‘A Jewel in Our Midst’

Vladimir Zwass

He’s characterized by colleagues as “a jewel in our midst.” When the Encyclopedia Britannica needed the definitive expert to author the article on computer science, it turned to Vladimir Zwass. When the time came to include e-commerce in that venerable publication, Zwass was invited to write the article. His international reputation garners speaking invitations from around the world — so many that he must decline more than he can accept. Presentations take him throughout the world, to places like Hong Kong, Russia and Taiwan.

Reaching beyond borders is nothing new for this renowned scholar. Zwass grew up in Warsaw, Poland, and studied in Russia with diplomatic status, as his father was representing Poland in the Comecon (the common-market organization of the region).

After completing his master’s degree in electrical engineering from a leading technological university in Moscow, Zwass left Poland in 1969 to join the professional staff of the International Atomic Energy Agency in Vienna, Austria. A year later, he arrived in New York City to begin work on a PhD in computer science at Columbia University.

Since joining the FDU faculty in 1975, he has amassed an enviable record of achievement and service. The Journal of Management Information Systems, which he founded in 1984 and has served as editor-in-chief since, is recognized as one of the three highest-ranked journals in the field. Zwass followed this success with the establishment of the graduate program in management information systems at FDU.

The Journal of Management Information Systems, which he founded in 1984 and has served as editor-in-chief since, is recognized as one of the three highest-ranked journals in the field.

In his spare time, he has written Introduction to Computer Science, a best-seller in the field, and Management Information Systems, which has been adopted at Harvard University, Cornell University, Rutgers University and more than 100 other institutions. According to one review, Management Information Systems “sets a new standard for such textbooks.” He followed this with the equally authoritative text, Foundations of Information Systems.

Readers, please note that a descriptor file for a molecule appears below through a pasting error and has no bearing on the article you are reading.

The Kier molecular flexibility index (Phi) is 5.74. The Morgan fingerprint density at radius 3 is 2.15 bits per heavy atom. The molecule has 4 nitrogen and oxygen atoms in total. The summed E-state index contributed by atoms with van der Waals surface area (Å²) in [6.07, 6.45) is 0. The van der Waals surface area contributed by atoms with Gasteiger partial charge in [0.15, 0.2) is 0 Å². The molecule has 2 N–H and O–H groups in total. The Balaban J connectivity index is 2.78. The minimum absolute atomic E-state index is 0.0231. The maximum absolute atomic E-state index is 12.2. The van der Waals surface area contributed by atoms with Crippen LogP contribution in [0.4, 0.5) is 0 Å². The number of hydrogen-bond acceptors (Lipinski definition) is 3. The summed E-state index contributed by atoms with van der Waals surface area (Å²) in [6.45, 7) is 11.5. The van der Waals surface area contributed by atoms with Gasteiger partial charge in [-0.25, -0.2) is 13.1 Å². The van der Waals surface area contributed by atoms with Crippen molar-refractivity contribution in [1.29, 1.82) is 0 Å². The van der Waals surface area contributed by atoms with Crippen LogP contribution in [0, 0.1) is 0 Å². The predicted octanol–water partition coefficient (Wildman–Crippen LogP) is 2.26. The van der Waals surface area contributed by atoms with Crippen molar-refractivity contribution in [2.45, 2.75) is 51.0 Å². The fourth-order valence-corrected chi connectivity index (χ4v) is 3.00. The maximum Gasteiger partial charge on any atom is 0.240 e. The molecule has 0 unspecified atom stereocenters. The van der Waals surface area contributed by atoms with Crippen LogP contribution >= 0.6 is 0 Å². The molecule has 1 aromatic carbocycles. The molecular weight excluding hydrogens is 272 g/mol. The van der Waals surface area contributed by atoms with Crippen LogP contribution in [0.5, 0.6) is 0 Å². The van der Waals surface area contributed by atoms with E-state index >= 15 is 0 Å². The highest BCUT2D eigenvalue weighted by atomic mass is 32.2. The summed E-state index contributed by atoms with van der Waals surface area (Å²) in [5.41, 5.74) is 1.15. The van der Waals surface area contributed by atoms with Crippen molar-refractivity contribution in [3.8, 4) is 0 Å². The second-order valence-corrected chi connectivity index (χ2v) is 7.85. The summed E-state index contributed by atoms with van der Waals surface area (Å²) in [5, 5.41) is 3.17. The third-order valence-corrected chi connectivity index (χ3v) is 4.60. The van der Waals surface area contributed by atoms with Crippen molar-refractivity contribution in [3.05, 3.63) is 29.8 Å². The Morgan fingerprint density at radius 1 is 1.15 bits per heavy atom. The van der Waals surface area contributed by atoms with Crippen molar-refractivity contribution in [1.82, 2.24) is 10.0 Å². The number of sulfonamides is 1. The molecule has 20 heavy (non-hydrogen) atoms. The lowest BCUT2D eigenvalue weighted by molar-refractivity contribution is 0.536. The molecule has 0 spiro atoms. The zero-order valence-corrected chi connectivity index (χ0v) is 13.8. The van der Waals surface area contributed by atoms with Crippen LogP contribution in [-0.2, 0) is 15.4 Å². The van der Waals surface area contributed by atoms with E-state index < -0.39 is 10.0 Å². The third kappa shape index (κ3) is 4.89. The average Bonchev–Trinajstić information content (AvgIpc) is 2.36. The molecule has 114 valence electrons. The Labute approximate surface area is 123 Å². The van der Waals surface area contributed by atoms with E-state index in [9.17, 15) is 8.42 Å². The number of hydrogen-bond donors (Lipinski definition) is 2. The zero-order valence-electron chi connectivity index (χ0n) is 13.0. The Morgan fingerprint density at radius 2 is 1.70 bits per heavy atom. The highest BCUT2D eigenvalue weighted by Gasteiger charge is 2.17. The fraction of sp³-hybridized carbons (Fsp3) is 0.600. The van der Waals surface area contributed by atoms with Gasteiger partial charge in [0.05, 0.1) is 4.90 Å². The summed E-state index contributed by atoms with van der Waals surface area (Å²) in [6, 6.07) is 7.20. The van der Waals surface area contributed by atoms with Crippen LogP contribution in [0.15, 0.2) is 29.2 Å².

As e-commerce emerged, Zwass was in the forefront of an early network of scholars. “Like the character of Molière who did not know he was speaking prose, we did not know for a while that we were doing e-commerce,” he says. “Actually, the explicit network emerged contemporaneously with the International Journal of Electronic Commerce (IJEC). Zwass established this journal, the first in the field, in 1996.

Zwass decided to launch an e-commerce journal because “the field is interdisciplinary, and I have a great interest in such fields. My doctoral work at Columbia University involved not only computer science, but also economics (under the guidance of the late Nobel Prize winner for economics William Vickrey). It was obvious to me that e-commerce needed an integrated and deeper analysis in a journal of its own. The reputation of the Journal of Management Information Systems helped.”

In the inaugural issue, Zwass contributed a paper offering the structural analysis and research program for e-commerce. It met with acclaim and is constantly cited in publications and on the Web.

According to Zwass, “IJEC is still the only scholarly journal fully devoted to e-commerce. Its editorial board includes the top scholars and leading practitioners in the field. I am now working on the first issue of the fifth volume — and many strong papers are pouring in.”

His research on organizational memory and e-commerce and his writing feed his teaching in a variety of ways. This fall, FDU began offering a master of science program in electronic commerce, which was developed by Zwass. “The e-commerce courses I teach will benefit from what I learn every day in this work, and my work as the journal’s editor-in-chief profits by thinking on my feet in front of students,” he says.

For 30 years, Vladimir Zwass has been at the cutting edge of technologies that transform the way knowledge and information is managed. While he has received international recognition, he takes pride in honors bestowed close to home. In 1996, he was awarded the FDU Distinguished Faculty Award for Research and Scholarship, and at commencement ceremonies in 1999, the University conferred upon him the title distinguished professor of computer science.

“The wish ‘May you live in interesting times!’ is considered a curse,” he says. “Reflecting on the recent decade, I don’t think so.”

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